Tuesday, April 28, 2009

Laceweight

Anyone who knows me and my knitting will know that I have a love/hate relationship with fine yarns. It took me a good year or two of false starts before I embraced and fell in love with socks. I'm still working to reach that same comfort zone with laceweight yarn. I've reached a point in my knitting life where I'm ready to expand my horizons and venture into new territory. The February Lady proved to me I could successfully tackle lace albeit at a large gauge. Now I'm itching to try laceweight yarn again. So I took the plunge and ordered 2 skeins of Nicanor from 100PureWool.com. I chose standard shipping and the package took about 3 weeks to arrive from Uraguay. The yarn is fabulous. The softest merino you can imagine, soft spun in a singles yarn. The color is gorgeous. Even though I had other things to attend to last night, I made sure to carve out enough time to wind one of the skeins up and cast on for a wrap.I'm improvising the pattern and it will be very plain. I figure tackling the laceweight yarn will be enough of a challenge without struggling through a lace pattern as well. So far, I'm in heaven. This little exercise in growth may or may not work out for me, but at the moment, the prospect is good.

Sunday, April 26, 2009

Garden inventory

Mother nature has turned up the heat so we took advantage of the sunny weather and got to planting the garden. Dad and I took a trip to my favorite greenhouse (Zimmey's outside of Schaefferstown if you are in the area) yesterday and stocked up on plants. He only picked up a few plants. He's more old school about planting things at specific times and whatnot. That's cool for him, being retired and all, he can plant at his leisure. Hubby and I both work so we plant when we have the opportunity. So far this approach hasn't caused us any trouble. So I bought everything I could. A whole garden's worth of plants and all the flowers for my beds for $20! You so can not beat that.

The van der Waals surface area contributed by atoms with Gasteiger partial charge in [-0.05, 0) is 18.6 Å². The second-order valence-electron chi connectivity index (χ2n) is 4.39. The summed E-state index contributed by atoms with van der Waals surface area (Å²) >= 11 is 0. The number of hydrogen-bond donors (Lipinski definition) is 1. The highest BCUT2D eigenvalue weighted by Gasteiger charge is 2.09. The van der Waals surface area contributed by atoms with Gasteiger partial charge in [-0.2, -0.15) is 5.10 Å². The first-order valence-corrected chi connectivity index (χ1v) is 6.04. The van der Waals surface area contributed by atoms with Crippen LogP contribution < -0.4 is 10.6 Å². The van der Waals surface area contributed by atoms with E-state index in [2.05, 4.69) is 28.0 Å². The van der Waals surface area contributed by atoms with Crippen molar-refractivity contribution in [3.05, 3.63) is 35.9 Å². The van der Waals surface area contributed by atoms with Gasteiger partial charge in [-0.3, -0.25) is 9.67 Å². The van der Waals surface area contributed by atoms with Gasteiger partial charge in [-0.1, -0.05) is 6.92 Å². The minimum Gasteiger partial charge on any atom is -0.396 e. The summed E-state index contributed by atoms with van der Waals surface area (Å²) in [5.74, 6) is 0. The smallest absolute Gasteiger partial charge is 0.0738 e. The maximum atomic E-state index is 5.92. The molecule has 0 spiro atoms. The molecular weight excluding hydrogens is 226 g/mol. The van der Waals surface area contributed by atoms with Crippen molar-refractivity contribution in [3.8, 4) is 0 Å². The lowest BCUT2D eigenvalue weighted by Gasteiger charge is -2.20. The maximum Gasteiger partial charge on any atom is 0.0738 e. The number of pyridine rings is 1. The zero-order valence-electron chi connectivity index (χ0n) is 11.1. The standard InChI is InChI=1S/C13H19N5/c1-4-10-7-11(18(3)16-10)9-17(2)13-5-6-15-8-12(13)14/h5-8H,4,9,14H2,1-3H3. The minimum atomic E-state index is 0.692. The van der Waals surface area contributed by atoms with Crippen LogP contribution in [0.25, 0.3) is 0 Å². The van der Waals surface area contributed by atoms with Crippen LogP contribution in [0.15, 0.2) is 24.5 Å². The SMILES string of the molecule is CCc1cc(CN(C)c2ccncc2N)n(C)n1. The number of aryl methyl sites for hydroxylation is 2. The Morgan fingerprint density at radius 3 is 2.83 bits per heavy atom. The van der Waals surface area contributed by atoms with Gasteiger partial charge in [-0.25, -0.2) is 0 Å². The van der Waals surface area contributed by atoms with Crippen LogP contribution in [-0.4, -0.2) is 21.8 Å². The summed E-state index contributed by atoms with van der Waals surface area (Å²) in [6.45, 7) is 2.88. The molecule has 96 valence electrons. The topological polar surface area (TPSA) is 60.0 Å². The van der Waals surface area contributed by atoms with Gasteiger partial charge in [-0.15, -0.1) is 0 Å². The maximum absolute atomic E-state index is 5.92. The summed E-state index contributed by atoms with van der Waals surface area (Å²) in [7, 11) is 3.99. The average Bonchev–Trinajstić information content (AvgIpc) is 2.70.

Once again, the long skinny bed is dedicated to eggplant and tomatoes.4 Dusky eggplants, 2 Roma tomatoes, 2 Beefstake tomatoes and 2 Early Girl tomatoes. I've also planted seed for a yellow squash plant in this bed.

The main bed has 2 varieties of onions, snow peas, lima beans and peppers planted so far. We will also be planting cucumbers (which weren't available yet) and pumpkins in this bed. There's still a good bit of room left in the center of the bed for something else, but I'm undecided what I'll plant there. Perhaps broccoli (although the rabbit debacle of last year has me shying away form that. Maybe another squash. We need to get the rest of the weedblock down. I'm only using it on the right side of the garden. I find it difficult to use around the onions and seed rows. But I do like using it where I can. It helps cut down on weeding and also keeps the stray cats from using the garden as a toilet (which they did last night in the uncovered area!) I think we are going to put up chicken wire fencing as well. It will at least keep the rabbits out if not the cats.

I started the okra seeds in little popup pots and they are just starting to germinate. They'll be planted in a bed on the other side of the garden wall. It used to be a flower bed, but I would prefer to put it to use for food.

And finally, the ultimate in hillbilly gardening...the Topsy Turvy. Aren't they the tackiest looking things ever? I'm a bit embarassed to post this picture but, yes, I gave in to the hype and decided to try the hanging tomato planters. The one on the left has 2 Tom Thumb cherry tomatoes and the one on the right has a Bush Goliath tomato. My mother in law grows her tomatoes over a wall (so they basically grown down) and they are the most prolific and tastey tomatoes you can find. I know her excellent soil is part of the equation, but I think the vines growing with gravity rather than against it could only be a good thing. I'll keep you posted if this actually works or not.